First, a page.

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Morning's Treat

Posted by
Don Smith (California, United States) on 19 December 2009 in Landscape & Rural.

UPCOMING 2009 / 2010 WORKSHOPS:

Spring Big Sur Photo Workshop - March 29 - April 1, 2010 (Sold Out - Waiting List Only)
Northern Arizona: Grand Canyon, Upper Antelope Canyon, Horseshoe Bend, and Sedona Photo Workshop - May 3-7, 2010 (1 spot remaining)
Redwoods and Mendocino Coast Photo Workshop - June 15-18, 2010 (space available)
Kauai, Hawaii Photo Workshop - July 12-16, 2010 (8 spots available)
Big Sur Photo Workshop Summer August, 2010 (Exciting details TBA soon)!
Arches/Canyonlands Photo Workshop November 2010 (Details to be released soon)
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New Article on my Website: Night Photography

Books Available for Purchase on my Website:
Photographer's Guide to the Big Sur Coast (e-book version - 102 pages)
On the Edge (printed version - softcover and hardcover - 120 pages)
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On a recent outing to Point Lobos State Reserve, I was feeling somewhat uninspired, as soft overcast light was quickly turning harsh with the approaching sun. My belief is that there are pictures to be made anywhere in nature, and part of the fun for me is in challenging myself to find them when the obvious (and the beauty of Point Lobos is very obvious) is not moving me.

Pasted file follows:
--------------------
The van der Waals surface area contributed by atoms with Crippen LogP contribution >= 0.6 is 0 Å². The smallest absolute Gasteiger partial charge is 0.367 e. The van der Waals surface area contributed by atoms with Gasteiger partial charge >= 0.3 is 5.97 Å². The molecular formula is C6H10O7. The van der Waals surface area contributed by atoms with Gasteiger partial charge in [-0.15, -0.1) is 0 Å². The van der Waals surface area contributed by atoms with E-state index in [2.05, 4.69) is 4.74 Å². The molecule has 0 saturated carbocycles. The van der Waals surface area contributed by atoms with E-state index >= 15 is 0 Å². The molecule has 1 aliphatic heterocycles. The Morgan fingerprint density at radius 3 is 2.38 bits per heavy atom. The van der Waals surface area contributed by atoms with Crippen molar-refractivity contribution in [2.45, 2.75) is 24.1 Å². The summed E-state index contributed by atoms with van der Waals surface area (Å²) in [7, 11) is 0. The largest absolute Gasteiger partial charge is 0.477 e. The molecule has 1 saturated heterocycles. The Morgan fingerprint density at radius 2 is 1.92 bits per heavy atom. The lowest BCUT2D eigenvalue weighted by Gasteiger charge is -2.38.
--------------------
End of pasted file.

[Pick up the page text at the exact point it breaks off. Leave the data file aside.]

An old photo saying goes: "When the sky is blank, look down." I decided to follow that mantra as I walked along one of the Reserve's southern trails past Weston Beach, and spied these innocent looking spider webs. Upon closer inspection, I realized that there were tiny dew droplets clinging to the webs, and I began to think macro.

Fortunately the air was extremely calm, but by the time I was ready to shoot, the sun had crested the hill behind this web (accounting for the highlights) and created minute thermal updrafts (due to the warming air) which caused the web to bob and weave ever so slightly.

I had just photographed an interior commercial shoot the day prior, and had my camera's ISO set high to 1250. Knowing that I could deal with the noise issues in post, I decided to leave it be in order to get a faster shutter (1/10th of a second) in hopes of salvaging the image. Fortunately it worked, and I removed what little noise was present with Nik Dfine 2.0.

This image is approximately a 2-inch section of the web (the web itself was circular and was no more than 5-inches in diameter). I used a Canon 100 mmL macro with a 36 mm extension tube at f/16 (because the web was not on a flat plane), and tried to time my exposures between the web's movement.

Canon EOS-1Ds Mark III 3/5 seconds F/16.0 ISO 1250 100 mm

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